Daniel is one of the most important books of the Bible with regard to the chronology of future events because it provides a great amount of key information about the players and time sequences of end-time prophecy. Daniel introduced much of what the New Testament book of Revelation accepted and expanded upon. Thus, Daniel is the fountainhead out of which springs the major themes of Bible prophecy. It is impossible to understand prophecy and biblical chronology without looking to the book of Daniel.
In Daniel we find graphic visions that provide an outline of what God would do from the sixth century BC—when Daniel lived and wrote—until the coming of Messiah’s kingdom in the Millennium. The key prophetic and chronological chapters are Daniel 2, 7, 9, 11, and 12. And chapters 2, 7, and 9 provide broad outlines for Jewish and Gentile history.
While the nation of Israel was captive in Babylon, God provided Daniel and the people with an outline and chronological framework for their history. He did this to give them hope and to confirm that He had a plan for their future.
More specifically, Daniel chapters 2 and 7 provide a panoramic overview of four Gentile kingdoms that would play important roles in world history. The first of the four kingdoms was Babylon, under whose jurisdiction Daniel saw and wrote many of his prophetic visions. The other kingdoms were Medo-Persia, Greece, and Rome.
Daniel concluded these overviews by saying that the lands that made up the former Roman Empire would undergo a revival in the form of a ten-nation confederacy immediately before the coming of Messiah’s kingdom. Daniel 2 presents these kingdoms from a Gentile perspective, while Daniel 7 presents them from God’s perspective, which explains why the kingdoms are characterized as beasts. When man’s fallen sinful nature is not restrained, especially when placed in a position of rule over other people, then it manifests itself as having the characteristics of a wild animal that is out of control.
Daniel chapters 11 and 12 also provide information that’s essential for understanding Bible prophecy. For example, Daniel 11 gives many details relating to the Antichrist. Daniel 12 provides further chronological details about the Tribulation and lets us know that there will be an interval of 75 days between Christ’s second coming and the beginning of the Millennium.
Central to Daniel’s prophetic visions are the four Gentile kingdoms that appear as different parts of a statue in Daniel 2 and as different kinds of beasts in Daniel 7. These four entities make up various kingdoms of man, which are all set in opposition to God’s kingdom.
The four kingdoms are first revealed in Daniel 2:29-35. There, we read about a dream Nebuchadnezzar had, in which he saw a large statue of a man whose body parts were comprised of different metals. The head was of gold, the chest area and arms were of silver, the hips and thighs were made of bronze, the legs were made of iron, and the feet were comprised of part iron and part baked clay. In verses 36-45, Daniel explained the meaning of this dream to Nebuchadnezzar. He pointed out that history would be dominated by four powerful Gentile kingdoms that would rule the world until they were destroyed by the fifth and final kingdom, God’s kingdom involving national Israel. This period of Gentile domination, which started with the rise of Babylon in 612 BC, is called “the times of the Gentiles” (Luke 21:24).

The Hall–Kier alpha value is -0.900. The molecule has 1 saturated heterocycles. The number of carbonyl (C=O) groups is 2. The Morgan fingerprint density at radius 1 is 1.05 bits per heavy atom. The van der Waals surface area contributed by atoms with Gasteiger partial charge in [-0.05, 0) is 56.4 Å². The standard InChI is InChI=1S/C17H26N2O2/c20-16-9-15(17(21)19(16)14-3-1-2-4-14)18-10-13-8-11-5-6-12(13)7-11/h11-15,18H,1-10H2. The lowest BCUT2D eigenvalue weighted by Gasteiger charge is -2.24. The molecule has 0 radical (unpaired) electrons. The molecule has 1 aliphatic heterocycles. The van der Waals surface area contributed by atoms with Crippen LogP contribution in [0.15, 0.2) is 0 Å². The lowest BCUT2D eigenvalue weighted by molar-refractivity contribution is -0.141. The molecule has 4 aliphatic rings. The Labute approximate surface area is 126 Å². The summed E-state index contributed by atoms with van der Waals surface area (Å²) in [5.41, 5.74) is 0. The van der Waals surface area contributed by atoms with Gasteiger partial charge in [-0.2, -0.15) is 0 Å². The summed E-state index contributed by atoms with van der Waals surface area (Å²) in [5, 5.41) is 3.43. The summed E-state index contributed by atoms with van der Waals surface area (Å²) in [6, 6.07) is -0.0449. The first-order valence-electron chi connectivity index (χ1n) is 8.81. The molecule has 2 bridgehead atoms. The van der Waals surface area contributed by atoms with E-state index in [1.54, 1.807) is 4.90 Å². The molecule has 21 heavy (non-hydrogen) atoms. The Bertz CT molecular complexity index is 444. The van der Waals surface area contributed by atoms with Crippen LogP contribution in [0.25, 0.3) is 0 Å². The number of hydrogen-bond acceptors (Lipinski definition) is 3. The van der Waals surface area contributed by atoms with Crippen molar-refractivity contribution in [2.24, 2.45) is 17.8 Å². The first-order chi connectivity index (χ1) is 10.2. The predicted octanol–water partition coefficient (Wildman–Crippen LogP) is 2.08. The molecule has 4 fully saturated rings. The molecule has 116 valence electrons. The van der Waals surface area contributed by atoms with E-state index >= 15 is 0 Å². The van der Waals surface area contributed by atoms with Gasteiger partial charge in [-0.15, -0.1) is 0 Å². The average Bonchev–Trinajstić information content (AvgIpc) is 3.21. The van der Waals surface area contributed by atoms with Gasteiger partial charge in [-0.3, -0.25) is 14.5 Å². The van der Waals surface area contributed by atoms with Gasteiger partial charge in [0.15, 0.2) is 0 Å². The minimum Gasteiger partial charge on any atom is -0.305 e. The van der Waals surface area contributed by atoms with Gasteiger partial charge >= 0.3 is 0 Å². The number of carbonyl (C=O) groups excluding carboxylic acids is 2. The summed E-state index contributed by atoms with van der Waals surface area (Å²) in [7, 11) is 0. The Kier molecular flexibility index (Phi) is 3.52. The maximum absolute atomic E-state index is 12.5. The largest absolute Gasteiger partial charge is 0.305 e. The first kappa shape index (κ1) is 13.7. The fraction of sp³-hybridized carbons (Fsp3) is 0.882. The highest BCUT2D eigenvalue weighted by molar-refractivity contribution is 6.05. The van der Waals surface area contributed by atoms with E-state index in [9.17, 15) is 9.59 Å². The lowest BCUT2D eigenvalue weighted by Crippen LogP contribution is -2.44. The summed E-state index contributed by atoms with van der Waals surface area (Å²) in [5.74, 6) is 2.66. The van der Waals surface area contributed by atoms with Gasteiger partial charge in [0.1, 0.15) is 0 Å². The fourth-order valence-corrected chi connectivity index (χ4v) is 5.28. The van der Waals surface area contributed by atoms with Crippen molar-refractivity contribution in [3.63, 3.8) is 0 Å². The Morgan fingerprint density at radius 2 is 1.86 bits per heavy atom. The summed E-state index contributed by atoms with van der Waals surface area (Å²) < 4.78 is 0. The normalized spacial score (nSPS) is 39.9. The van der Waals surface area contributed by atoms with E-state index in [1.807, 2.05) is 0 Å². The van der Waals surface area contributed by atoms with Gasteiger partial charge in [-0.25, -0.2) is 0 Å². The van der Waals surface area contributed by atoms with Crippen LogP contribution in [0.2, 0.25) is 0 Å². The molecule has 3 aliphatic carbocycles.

Here are some specifics about the four kingdoms as revealed in Daniel chapters 2 and 7:
- Babylon (612–539 BC)—represented by the head of gold (2:32) and a lion having the wings of an eagle (7:4)
- Medo-Persia (539–331 BC)—represented by the upper body of silver (2:32) and a bear (7:5)
- Greece (331–63 BC)—represented by the belly and thighs made of bronze (2:32) and a leopard with four wings and four heads (7:6)
- Rome (63 BC–AD 476; the Tribulation)—the first phase of this kingdom is represented by legs of iron (2:33) and an unspecified beast with iron teeth and bronze claws (7:7); the final phase is described as feet and toes that are a mixture of iron and clay (2:41-43), as well as ten horns or ten kings and “another” (7:24-25)
The first three kingdoms and the first phase of the fourth kingdom are all past. What still remains future is the second phase of the fourth kingdom, or the revived Roman Empire. Daniel 7 speaks of the rise of a ten-horned phase of the fourth kingdom, which represents the Antichrist’s kingdom during the Tribulation (7:20-28). One of the horns is called “the little horn” (7:8), who is the Antichrist. He will rise up and dominate the ten-nation confederacy (or revised Roman Empire), and from there he will eventually go on to rule the world (7:23).
The book of Revelation builds upon the prophetic details given in Daniel and further develops the final phase of the fourth kingdom, or Antichrist’s rule. Dr. John Walvoord made this observation:
The Antichrist will rise up within the revived Roman Empire, or a ten-nation confederacy in Europe, and eventually he will establish a one-world government.
Daniel 9:24-27 is one of the most chronologically important passages in the Bible. The prophecy in this passage predicts the very day when the Messiah would ride into Jerusalem on a donkey in an event known as “the Triumphal Entry” (Luke 19:41-44). With this appearance, Christ fulfilled the first 69 weeks of years, or 483 years (Daniel 9:26), in this prophecy. The final week of years, or 7 years, will be fulfilled with the arrival of the Tribulation (Daniel 9:27).
Excerpted from Ed Hindson and Thomas Ice, Charting the Bible Chronologically, (Eugene, OR: Harvest House, 2016, 93-95)
- John F. Walvoord, The Prophecy Knowledge Handbook (Wheaton, IL: Scripture Press Publishing, Inc., 1990), 233.